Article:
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A synchronized skater seeking to become the world's number one "ice cheerleader"

Ms. Ayako Uchida

"Even if I don't see it in their faces, the moment we join hands I know if they aren't at their best," said Ms. Ayako Uchida, speaking about the bonds she shares with her teammates. Synchronized skating, for which Ms. Uchida has moved to America in order to undergo training, is a competitive sport that can be thought of as coordinated figure skating. One type of performance involves her team, composed of sixteen members, joining hands and rotating in a circular formation to demonstrate their superb timing. In that instant she says "I can understand the feelings of my teammates as if those feelings were flowing out from their hands and into mine." The appeal of synchronized skating is that sense of trust. "When I had been skating solo, I never felt that way" she said with a smile.

Ms. Uchida had originally been a singles skater. She made her start at the age of five during her time living in Michigan after she watched an ice show and thought to herself "I want to do that!" She continued her training even after returning to Japan, but the skating rink was far away and she was prone to fall behind in her practice. "People that had started later than me were perfecting their jumps. I felt pressed to make up for lagging behind." She continued to have days with less than satisfactory results. Then, one day, her outstanding footwork was pointed out and she was asked, "Would you consider changing to synchronized skating?"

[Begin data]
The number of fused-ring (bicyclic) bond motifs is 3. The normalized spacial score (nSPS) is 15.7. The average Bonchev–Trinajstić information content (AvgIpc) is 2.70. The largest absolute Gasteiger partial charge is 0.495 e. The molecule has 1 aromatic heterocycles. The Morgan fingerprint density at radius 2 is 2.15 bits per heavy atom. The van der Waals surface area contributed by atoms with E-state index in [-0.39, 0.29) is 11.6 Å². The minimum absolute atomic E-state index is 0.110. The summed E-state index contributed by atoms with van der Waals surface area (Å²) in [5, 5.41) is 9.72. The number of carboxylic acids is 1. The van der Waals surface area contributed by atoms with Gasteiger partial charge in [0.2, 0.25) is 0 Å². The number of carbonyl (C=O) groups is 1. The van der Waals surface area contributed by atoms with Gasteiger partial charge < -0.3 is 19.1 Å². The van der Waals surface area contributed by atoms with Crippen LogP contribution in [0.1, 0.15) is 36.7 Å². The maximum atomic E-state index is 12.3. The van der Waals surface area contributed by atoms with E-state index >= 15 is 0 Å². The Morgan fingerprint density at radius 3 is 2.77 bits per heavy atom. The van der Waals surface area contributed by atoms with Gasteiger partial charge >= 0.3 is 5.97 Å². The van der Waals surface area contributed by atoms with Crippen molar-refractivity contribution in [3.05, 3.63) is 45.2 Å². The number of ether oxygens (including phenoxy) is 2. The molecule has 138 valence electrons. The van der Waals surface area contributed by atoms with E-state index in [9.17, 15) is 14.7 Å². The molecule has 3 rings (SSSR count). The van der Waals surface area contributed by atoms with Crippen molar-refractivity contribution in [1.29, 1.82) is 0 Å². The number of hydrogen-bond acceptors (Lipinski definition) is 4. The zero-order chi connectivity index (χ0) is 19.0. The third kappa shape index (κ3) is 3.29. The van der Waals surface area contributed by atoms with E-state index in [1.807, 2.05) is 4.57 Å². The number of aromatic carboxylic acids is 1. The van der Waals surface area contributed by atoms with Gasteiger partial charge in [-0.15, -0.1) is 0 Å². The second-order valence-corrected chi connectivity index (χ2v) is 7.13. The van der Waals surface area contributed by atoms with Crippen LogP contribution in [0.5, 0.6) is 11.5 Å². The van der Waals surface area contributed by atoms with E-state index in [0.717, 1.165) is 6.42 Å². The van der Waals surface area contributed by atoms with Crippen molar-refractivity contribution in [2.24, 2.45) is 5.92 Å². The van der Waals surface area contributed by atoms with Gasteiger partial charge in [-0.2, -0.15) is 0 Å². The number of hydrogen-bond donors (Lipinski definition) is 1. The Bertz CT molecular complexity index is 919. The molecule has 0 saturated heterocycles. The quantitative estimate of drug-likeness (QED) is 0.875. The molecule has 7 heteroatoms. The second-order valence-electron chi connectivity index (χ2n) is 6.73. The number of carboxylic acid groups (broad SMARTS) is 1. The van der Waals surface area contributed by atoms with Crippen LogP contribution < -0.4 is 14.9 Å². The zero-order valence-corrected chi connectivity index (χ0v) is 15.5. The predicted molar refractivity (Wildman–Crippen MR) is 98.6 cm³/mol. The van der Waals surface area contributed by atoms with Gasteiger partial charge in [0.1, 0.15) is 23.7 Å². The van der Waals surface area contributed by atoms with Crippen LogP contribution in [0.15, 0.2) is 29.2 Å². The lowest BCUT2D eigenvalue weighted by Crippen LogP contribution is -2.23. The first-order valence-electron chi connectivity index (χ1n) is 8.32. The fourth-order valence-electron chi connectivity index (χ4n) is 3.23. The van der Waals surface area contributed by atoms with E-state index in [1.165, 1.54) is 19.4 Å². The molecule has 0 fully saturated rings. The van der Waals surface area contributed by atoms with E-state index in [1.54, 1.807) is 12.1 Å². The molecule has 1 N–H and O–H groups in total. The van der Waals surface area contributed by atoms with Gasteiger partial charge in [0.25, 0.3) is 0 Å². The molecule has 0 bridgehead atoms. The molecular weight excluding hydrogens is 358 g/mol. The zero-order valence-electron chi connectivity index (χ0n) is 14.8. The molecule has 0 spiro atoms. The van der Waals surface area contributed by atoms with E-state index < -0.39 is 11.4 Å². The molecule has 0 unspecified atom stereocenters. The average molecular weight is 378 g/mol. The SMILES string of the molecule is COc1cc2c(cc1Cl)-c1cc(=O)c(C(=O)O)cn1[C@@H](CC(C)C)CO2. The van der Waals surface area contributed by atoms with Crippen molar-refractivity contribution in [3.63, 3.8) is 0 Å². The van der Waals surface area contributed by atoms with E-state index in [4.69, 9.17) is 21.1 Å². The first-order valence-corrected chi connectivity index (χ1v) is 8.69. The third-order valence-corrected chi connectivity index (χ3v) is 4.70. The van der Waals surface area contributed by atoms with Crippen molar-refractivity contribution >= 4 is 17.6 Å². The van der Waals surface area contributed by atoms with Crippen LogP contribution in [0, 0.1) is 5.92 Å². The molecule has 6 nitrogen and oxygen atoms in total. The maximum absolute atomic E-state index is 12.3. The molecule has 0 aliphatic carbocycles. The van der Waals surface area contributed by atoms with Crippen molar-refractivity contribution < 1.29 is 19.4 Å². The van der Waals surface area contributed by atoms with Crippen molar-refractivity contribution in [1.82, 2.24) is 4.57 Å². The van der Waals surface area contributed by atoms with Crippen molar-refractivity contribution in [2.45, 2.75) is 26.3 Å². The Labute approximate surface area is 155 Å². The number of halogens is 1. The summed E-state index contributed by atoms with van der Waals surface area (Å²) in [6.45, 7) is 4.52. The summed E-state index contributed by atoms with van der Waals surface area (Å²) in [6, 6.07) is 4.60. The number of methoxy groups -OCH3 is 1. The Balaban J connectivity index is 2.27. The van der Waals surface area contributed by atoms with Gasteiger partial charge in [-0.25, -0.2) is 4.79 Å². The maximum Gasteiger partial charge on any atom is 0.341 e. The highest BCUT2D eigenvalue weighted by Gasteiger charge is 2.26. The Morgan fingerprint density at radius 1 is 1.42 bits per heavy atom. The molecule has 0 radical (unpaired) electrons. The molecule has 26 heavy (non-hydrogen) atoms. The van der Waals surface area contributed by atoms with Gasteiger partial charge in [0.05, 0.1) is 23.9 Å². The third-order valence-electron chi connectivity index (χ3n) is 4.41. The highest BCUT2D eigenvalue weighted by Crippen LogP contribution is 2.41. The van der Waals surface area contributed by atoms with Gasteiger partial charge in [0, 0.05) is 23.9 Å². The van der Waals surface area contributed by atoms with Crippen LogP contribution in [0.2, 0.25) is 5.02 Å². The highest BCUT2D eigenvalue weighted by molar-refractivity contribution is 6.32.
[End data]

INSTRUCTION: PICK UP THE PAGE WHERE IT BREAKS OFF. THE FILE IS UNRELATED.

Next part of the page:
During high school, she participated in a club at Tokyo Women's College of Physical Education and devoted herself to synchronized skating. As a result, she even placed first at the All Japan Championships. Asking herself, "Why can't I put on a solid performance at the World Championships?" she decided to study abroad at the University of Miami. While there she constantly watched competitions and team performances, thinking to herself, "I'll rise to the top. I want to become a top team member." After training for a year in America, she passed the screening process of the Haydenettes, a team that boasted the top talent in the country, with outstanding results. "Japan places heavy emphasis on cooperativeness, but America places emphasis on the power of expression, drawing out the beauty of each and every person. Once I became aware of this I set out to preserve the 'essence' of myself."

Seeking a university to broaden her perspectives, she went on to study at Waseda University. She was able to make friends and find instructors who understood and encouraged her. "Just like America, Waseda is a precious and irreplaceable place to me," said Ms. Uchida with a sparkle in her eyes.

(Offered by WASEDA WEEKLY)

Ms. Ayako Uchida

Born in 1986 in Ibaraki Prefecture and graduated from Senshu University Matsudo Senior High School. In September 2009, she graduated from the School of Sport Sciences. In Mr. Yoshio Nakamura's seminar she majored in Marketing within Health and Sports. In 2009 she placed first in the Colonial Classic (America). She placed second in the All America Championships and placed a solid forth in the World Championships. Since August, she has been undergoing training in America. She plans to continue expanding her activities in America.